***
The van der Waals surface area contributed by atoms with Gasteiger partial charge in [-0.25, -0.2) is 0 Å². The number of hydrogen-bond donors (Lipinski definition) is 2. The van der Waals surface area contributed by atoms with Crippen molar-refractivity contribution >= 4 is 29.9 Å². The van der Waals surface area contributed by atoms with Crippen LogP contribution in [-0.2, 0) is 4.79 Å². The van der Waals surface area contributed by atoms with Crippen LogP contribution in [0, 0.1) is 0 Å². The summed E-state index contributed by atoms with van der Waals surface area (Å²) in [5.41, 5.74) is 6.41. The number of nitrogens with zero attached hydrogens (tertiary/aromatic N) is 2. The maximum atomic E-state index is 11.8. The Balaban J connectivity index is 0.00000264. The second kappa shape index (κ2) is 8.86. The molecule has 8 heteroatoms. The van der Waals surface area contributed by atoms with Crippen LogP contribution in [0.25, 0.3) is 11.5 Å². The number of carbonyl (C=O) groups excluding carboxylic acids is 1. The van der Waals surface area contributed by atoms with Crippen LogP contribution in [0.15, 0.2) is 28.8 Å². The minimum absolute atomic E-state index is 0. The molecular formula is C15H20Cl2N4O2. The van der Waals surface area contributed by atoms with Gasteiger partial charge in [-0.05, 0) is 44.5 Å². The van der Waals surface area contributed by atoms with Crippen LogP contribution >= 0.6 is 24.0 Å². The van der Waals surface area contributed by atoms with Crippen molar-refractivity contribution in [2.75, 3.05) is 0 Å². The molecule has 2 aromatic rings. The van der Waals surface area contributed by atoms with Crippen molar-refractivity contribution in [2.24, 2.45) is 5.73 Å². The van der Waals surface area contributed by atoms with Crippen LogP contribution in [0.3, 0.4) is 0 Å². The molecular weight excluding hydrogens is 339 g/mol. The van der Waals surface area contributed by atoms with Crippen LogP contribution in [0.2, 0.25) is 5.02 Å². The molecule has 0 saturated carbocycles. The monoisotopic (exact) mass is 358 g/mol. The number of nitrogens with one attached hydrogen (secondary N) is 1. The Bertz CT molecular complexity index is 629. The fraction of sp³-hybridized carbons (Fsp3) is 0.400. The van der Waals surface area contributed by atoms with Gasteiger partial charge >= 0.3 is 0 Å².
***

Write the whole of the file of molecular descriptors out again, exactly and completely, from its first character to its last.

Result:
The van der Waals surface area contributed by atoms with Gasteiger partial charge in [-0.25, -0.2) is 0 Å². The number of hydrogen-bond donors (Lipinski definition) is 2. The van der Waals surface area contributed by atoms with Crippen molar-refractivity contribution >= 4 is 29.9 Å². The van der Waals surface area contributed by atoms with Crippen LogP contribution in [-0.2, 0) is 4.79 Å². The van der Waals surface area contributed by atoms with Crippen LogP contribution in [0, 0.1) is 0 Å². The summed E-state index contributed by atoms with van der Waals surface area (Å²) in [5.41, 5.74) is 6.41. The number of nitrogens with zero attached hydrogens (tertiary/aromatic N) is 2. The maximum atomic E-state index is 11.8. The Balaban J connectivity index is 0.00000264. The second kappa shape index (κ2) is 8.86. The molecule has 8 heteroatoms. The van der Waals surface area contributed by atoms with Crippen LogP contribution in [0.25, 0.3) is 11.5 Å². The number of carbonyl (C=O) groups excluding carboxylic acids is 1. The van der Waals surface area contributed by atoms with Crippen LogP contribution in [0.15, 0.2) is 28.8 Å². The minimum absolute atomic E-state index is 0. The molecular formula is C15H20Cl2N4O2. The van der Waals surface area contributed by atoms with Gasteiger partial charge in [-0.05, 0) is 44.5 Å². The van der Waals surface area contributed by atoms with Crippen LogP contribution >= 0.6 is 24.0 Å². The van der Waals surface area contributed by atoms with Crippen molar-refractivity contribution in [2.75, 3.05) is 0 Å². The molecule has 2 aromatic rings. The van der Waals surface area contributed by atoms with Crippen molar-refractivity contribution in [2.24, 2.45) is 5.73 Å². The van der Waals surface area contributed by atoms with Crippen LogP contribution in [0.3, 0.4) is 0 Å². The molecular weight excluding hydrogens is 339 g/mol. The van der Waals surface area contributed by atoms with Crippen LogP contribution in [0.2, 0.25) is 5.02 Å². The molecule has 0 saturated carbocycles. The monoisotopic (exact) mass is 358 g/mol. The number of nitrogens with one attached hydrogen (secondary N) is 1. The Bertz CT molecular complexity index is 629. The fraction of sp³-hybridized carbons (Fsp3) is 0.400. The van der Waals surface area contributed by atoms with Gasteiger partial charge >= 0.3 is 0 Å².